Before she could escape from the room, however, Tad had risen and reached her. Without exhibiting a twinge of embarrassment before the other young men, Tad held and kissed her, then escorted her to the door. Walter and Ned smiled their approval. Chunky said nothing, but sat blinking solemnly---the best possible proof of his approbation.
All of the readers of this series know these young men well. They were first introduced to Tad and his chums in the opening volume, "The Pony Rider Boys In The Rockies." Then were told all the details of how the boys became Pony Riders, and of the way they put their plans through successfully. Readers of that volume well recall the exciting experiences and hair-breadth escapes of the youngsters, their hunts for big game and all the joys of living close to Nature. Their battle with the claim jumpers is still fresh in the minds of all readers.
We next met our young friends in the second volume, "The Pony Rider Boys In Texas." It was on these south-western grazing plains that the lads took part in a big cattle drive across the state. This new taste of cowboy life furnished the boys with more excitement than they had ever dreamed could be crowded into so few weeks. It proved to be one long round of joyous life in the saddle, yet it was the sort of joy that is bound up in hard work. Tad's great work in saving a large part of the herd will still be fresh in the mind of the reader. How the lads won the liking of even the roughest cowboys was also stirringly told.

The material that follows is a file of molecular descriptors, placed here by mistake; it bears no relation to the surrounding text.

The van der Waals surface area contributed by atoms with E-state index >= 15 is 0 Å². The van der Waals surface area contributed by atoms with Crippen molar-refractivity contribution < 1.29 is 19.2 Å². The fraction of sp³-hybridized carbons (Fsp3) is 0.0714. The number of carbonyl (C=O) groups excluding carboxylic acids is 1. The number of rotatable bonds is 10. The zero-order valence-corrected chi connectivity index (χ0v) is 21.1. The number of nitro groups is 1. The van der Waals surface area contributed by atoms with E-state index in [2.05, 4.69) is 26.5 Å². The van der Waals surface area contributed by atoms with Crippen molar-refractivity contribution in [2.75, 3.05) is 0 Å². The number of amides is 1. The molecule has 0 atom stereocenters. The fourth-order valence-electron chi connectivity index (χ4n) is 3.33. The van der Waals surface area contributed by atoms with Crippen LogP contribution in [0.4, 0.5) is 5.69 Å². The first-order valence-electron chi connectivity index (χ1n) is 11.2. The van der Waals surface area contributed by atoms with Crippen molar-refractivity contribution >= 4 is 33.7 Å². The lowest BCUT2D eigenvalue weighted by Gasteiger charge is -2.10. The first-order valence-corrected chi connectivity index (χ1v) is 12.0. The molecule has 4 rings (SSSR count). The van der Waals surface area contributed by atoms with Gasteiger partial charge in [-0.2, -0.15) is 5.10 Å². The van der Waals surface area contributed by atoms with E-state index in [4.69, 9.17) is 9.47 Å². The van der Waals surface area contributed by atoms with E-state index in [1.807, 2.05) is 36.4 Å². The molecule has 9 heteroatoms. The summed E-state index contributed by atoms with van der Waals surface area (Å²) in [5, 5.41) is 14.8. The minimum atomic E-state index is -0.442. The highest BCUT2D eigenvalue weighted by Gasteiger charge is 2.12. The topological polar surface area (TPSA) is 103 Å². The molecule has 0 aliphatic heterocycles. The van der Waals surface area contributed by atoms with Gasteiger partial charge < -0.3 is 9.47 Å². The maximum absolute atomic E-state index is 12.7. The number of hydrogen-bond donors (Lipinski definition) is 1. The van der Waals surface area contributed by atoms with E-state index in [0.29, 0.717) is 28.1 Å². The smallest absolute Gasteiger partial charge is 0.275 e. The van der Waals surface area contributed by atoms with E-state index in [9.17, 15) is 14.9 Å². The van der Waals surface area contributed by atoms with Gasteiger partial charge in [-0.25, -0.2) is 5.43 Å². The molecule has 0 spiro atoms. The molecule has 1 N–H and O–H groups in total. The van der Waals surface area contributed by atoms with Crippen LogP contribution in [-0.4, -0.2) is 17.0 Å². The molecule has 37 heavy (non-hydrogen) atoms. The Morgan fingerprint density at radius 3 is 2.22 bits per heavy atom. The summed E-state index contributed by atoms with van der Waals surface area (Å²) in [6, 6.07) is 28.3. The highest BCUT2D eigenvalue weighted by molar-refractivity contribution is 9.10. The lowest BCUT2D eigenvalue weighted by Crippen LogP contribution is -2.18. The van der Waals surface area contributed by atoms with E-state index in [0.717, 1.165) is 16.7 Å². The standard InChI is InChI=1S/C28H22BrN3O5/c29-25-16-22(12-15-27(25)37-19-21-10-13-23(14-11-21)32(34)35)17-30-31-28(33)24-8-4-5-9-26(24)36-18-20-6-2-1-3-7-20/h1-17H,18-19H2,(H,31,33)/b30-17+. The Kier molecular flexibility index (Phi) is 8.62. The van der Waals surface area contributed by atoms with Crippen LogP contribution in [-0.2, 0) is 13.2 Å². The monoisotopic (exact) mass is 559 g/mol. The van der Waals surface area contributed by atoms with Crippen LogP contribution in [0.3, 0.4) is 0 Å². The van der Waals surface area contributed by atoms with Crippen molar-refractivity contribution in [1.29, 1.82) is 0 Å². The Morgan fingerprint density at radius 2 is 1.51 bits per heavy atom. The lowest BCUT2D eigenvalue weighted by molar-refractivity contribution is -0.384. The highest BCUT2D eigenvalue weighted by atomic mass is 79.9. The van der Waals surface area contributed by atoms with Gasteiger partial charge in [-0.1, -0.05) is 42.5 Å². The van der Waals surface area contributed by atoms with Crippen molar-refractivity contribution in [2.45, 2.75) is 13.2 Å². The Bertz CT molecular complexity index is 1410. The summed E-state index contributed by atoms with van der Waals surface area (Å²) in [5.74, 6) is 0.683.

From Texas, as our readers know, the Pony Riders went north, and their next doings are interestingly chronicled in "The Pony Rider Boys In Montana." Here the boys had the great experience of going over the old Custer trail, and here it was that Tad and his companions became involved in a "war" between the sheep and the cattle men. How Tad and his chums soon found themselves almost in the position of the grist between the millstones will be instantly recalled. Tad's adventures with the Blackfeet Indians formed not the least interesting portion of the story. It was a rare picture of ranch and Indian life of the present day that our readers found in the third volume of this series.